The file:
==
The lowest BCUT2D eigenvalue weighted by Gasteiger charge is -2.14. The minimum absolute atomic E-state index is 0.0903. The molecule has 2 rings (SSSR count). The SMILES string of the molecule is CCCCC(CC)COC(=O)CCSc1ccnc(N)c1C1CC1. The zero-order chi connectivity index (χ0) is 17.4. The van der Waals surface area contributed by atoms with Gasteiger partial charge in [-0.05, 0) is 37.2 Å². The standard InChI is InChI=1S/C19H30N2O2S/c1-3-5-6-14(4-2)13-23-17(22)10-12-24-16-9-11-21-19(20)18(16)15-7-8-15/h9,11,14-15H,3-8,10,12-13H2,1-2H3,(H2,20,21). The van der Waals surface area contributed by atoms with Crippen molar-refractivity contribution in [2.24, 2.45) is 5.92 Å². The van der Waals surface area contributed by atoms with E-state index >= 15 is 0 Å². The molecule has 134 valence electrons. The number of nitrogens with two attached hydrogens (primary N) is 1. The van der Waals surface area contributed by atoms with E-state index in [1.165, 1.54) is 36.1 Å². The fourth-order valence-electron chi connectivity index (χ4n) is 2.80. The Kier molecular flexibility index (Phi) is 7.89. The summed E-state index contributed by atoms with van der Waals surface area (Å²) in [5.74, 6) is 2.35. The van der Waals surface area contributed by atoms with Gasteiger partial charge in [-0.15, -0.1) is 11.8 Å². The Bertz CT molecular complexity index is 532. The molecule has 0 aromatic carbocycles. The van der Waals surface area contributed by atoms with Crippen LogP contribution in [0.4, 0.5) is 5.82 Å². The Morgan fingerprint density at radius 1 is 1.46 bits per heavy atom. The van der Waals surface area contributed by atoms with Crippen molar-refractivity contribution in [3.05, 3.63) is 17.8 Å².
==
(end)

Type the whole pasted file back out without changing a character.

The lowest BCUT2D eigenvalue weighted by Gasteiger charge is -2.14. The minimum absolute atomic E-state index is 0.0903. The molecule has 2 rings (SSSR count). The SMILES string of the molecule is CCCCC(CC)COC(=O)CCSc1ccnc(N)c1C1CC1. The zero-order chi connectivity index (χ0) is 17.4. The van der Waals surface area contributed by atoms with Gasteiger partial charge in [-0.05, 0) is 37.2 Å². The standard InChI is InChI=1S/C19H30N2O2S/c1-3-5-6-14(4-2)13-23-17(22)10-12-24-16-9-11-21-19(20)18(16)15-7-8-15/h9,11,14-15H,3-8,10,12-13H2,1-2H3,(H2,20,21). The van der Waals surface area contributed by atoms with Crippen molar-refractivity contribution in [2.24, 2.45) is 5.92 Å². The van der Waals surface area contributed by atoms with E-state index >= 15 is 0 Å². The molecule has 134 valence electrons. The number of nitrogens with two attached hydrogens (primary N) is 1. The van der Waals surface area contributed by atoms with E-state index in [1.165, 1.54) is 36.1 Å². The fourth-order valence-electron chi connectivity index (χ4n) is 2.80. The Kier molecular flexibility index (Phi) is 7.89. The summed E-state index contributed by atoms with van der Waals surface area (Å²) in [5.74, 6) is 2.35. The van der Waals surface area contributed by atoms with Gasteiger partial charge in [-0.15, -0.1) is 11.8 Å². The Bertz CT molecular complexity index is 532. The molecule has 0 aromatic carbocycles. The van der Waals surface area contributed by atoms with Crippen LogP contribution in [0.4, 0.5) is 5.82 Å². The Morgan fingerprint density at radius 1 is 1.46 bits per heavy atom. The van der Waals surface area contributed by atoms with Crippen molar-refractivity contribution in [3.05, 3.63) is 17.8 Å².